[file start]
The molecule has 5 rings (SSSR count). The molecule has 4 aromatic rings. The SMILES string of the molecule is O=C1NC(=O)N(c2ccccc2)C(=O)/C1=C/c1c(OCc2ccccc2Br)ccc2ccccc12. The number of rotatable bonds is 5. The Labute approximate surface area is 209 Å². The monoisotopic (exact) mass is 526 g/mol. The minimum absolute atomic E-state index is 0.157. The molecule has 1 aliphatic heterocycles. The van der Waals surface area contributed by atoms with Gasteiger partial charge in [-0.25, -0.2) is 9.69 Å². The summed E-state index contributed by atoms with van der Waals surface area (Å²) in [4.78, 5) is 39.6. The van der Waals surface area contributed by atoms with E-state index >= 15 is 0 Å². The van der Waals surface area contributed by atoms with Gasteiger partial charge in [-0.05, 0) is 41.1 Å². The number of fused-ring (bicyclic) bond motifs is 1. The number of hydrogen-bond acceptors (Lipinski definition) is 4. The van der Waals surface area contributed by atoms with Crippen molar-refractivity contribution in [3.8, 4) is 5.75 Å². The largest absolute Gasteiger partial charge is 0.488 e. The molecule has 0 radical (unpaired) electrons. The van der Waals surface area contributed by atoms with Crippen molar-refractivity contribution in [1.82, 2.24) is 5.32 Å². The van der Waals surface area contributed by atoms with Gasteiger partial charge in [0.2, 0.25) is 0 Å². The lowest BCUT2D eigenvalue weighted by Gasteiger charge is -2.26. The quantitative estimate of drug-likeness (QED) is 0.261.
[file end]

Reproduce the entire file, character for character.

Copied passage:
The molecule has 5 rings (SSSR count). The molecule has 4 aromatic rings. The SMILES string of the molecule is O=C1NC(=O)N(c2ccccc2)C(=O)/C1=C/c1c(OCc2ccccc2Br)ccc2ccccc12. The number of rotatable bonds is 5. The Labute approximate surface area is 209 Å². The monoisotopic (exact) mass is 526 g/mol. The minimum absolute atomic E-state index is 0.157. The molecule has 1 aliphatic heterocycles. The van der Waals surface area contributed by atoms with Gasteiger partial charge in [-0.25, -0.2) is 9.69 Å². The summed E-state index contributed by atoms with van der Waals surface area (Å²) in [4.78, 5) is 39.6. The van der Waals surface area contributed by atoms with E-state index >= 15 is 0 Å². The van der Waals surface area contributed by atoms with Gasteiger partial charge in [-0.05, 0) is 41.1 Å². The number of fused-ring (bicyclic) bond motifs is 1. The number of hydrogen-bond acceptors (Lipinski definition) is 4. The van der Waals surface area contributed by atoms with Crippen molar-refractivity contribution in [3.8, 4) is 5.75 Å². The largest absolute Gasteiger partial charge is 0.488 e. The molecule has 0 radical (unpaired) electrons. The van der Waals surface area contributed by atoms with Crippen molar-refractivity contribution in [1.82, 2.24) is 5.32 Å². The van der Waals surface area contributed by atoms with Gasteiger partial charge in [0.2, 0.25) is 0 Å². The lowest BCUT2D eigenvalue weighted by Gasteiger charge is -2.26. The quantitative estimate of drug-likeness (QED) is 0.261.